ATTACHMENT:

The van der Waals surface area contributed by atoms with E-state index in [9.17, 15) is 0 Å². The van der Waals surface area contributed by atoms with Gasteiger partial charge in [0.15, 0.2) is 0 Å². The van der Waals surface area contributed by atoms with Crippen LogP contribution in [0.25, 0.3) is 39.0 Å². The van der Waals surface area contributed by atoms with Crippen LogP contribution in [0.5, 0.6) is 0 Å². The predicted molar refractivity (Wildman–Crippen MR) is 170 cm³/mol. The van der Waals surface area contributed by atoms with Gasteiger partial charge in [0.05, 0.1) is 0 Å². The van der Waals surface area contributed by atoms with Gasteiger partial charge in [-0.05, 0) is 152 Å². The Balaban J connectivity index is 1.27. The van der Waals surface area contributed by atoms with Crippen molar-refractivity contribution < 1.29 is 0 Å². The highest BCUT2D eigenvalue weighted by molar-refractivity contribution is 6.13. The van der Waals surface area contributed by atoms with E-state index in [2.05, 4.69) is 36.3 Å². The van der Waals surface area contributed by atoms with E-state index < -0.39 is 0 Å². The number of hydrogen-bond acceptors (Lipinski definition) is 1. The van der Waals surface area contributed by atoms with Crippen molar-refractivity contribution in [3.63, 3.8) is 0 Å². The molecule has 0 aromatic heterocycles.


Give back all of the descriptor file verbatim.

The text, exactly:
The van der Waals surface area contributed by atoms with E-state index in [9.17, 15) is 0 Å². The van der Waals surface area contributed by atoms with Gasteiger partial charge in [0.15, 0.2) is 0 Å². The van der Waals surface area contributed by atoms with Crippen LogP contribution in [0.25, 0.3) is 39.0 Å². The van der Waals surface area contributed by atoms with Crippen LogP contribution in [0.5, 0.6) is 0 Å². The predicted molar refractivity (Wildman–Crippen MR) is 170 cm³/mol. The van der Waals surface area contributed by atoms with Gasteiger partial charge in [0.05, 0.1) is 0 Å². The van der Waals surface area contributed by atoms with Gasteiger partial charge in [-0.05, 0) is 152 Å². The Balaban J connectivity index is 1.27. The van der Waals surface area contributed by atoms with Crippen molar-refractivity contribution < 1.29 is 0 Å². The highest BCUT2D eigenvalue weighted by molar-refractivity contribution is 6.13. The van der Waals surface area contributed by atoms with E-state index in [2.05, 4.69) is 36.3 Å². The van der Waals surface area contributed by atoms with E-state index < -0.39 is 0 Å². The number of hydrogen-bond acceptors (Lipinski definition) is 1. The van der Waals surface area contributed by atoms with Crippen molar-refractivity contribution in [3.63, 3.8) is 0 Å². The molecule has 0 aromatic heterocycles.